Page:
Chris Masterjohn PhD on Herd Immunity, Viruses & Immune Function

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Katie: Hello, and welcome to the “Wellness Mama Podcast.” I’m Katie from wellnessmama.com and wellnesse.com. That’s wellness with an E on the end, my new line of personal care products, like hair care, toothpaste, and hand sanitizer.

This episode has been a long time coming, but I wanted to make sure there was reliable data before having this interview. I am back with Dr. Chris Masterjohn, one of the researchers I highly, highly respect in the field of nutrition. And he has been very closely following the research on COVID, and not just what can help the immune system, what the actual studies are saying right now. We do have some studies that show some really fascinating things, especially related to vitamin D, which we go deep on, but also on things like long-term immunity, herd immunity, and what the likelihood of a second wave is. He’s extremely data-backed and research-backed, and he has done interviews with many experts who are the ones doing the mathematical research on cases and mortality, and what we likely will face in the future. So I thought it was a very timely point to have him on and to go really deep on these topics. I learned a lot. He makes some really practical suggestions based on the current research for supporting the immune system and reducing the severity of a potential infection. He also makes some great points about societal trends when it comes to immunity. So like I said, I learned a lot. I know that you will too. And without further ado, let’s jump in with Chris. Chris, welcome back.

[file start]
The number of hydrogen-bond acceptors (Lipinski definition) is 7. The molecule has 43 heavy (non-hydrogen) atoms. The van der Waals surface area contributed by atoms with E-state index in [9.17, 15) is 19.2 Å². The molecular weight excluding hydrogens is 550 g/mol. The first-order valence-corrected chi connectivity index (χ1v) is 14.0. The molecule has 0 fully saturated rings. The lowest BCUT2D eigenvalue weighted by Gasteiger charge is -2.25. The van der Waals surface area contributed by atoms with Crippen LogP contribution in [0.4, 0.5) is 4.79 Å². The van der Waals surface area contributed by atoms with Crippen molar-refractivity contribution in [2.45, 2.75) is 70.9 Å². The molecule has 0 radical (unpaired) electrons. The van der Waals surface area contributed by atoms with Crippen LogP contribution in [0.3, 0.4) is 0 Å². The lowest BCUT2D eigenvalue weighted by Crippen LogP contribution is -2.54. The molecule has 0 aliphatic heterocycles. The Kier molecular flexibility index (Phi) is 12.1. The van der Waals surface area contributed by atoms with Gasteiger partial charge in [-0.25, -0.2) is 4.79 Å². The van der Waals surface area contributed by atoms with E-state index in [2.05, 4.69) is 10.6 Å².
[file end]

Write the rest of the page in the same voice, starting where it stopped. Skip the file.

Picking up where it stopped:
Chris: Katie, thank you so much for having me back. It’s great to be here.

Katie: I’m very excited to chat with you today. And I think this will be a very relevant and timely episode and one that I have waited a while to record. And I’ve largely held off from talking very much about COVID on this podcast until I felt like there was more data available and it wasn’t just guessing. And I know that you have closely followed the data, especially related to specific aspects of this related to the immune system, like certain vitamins, and nutrients, and things we can do that may or may not be helpful. And so, you were the first person that came to mind when I wanted to talk about this, and I’m so grateful for you for being here today to delve in.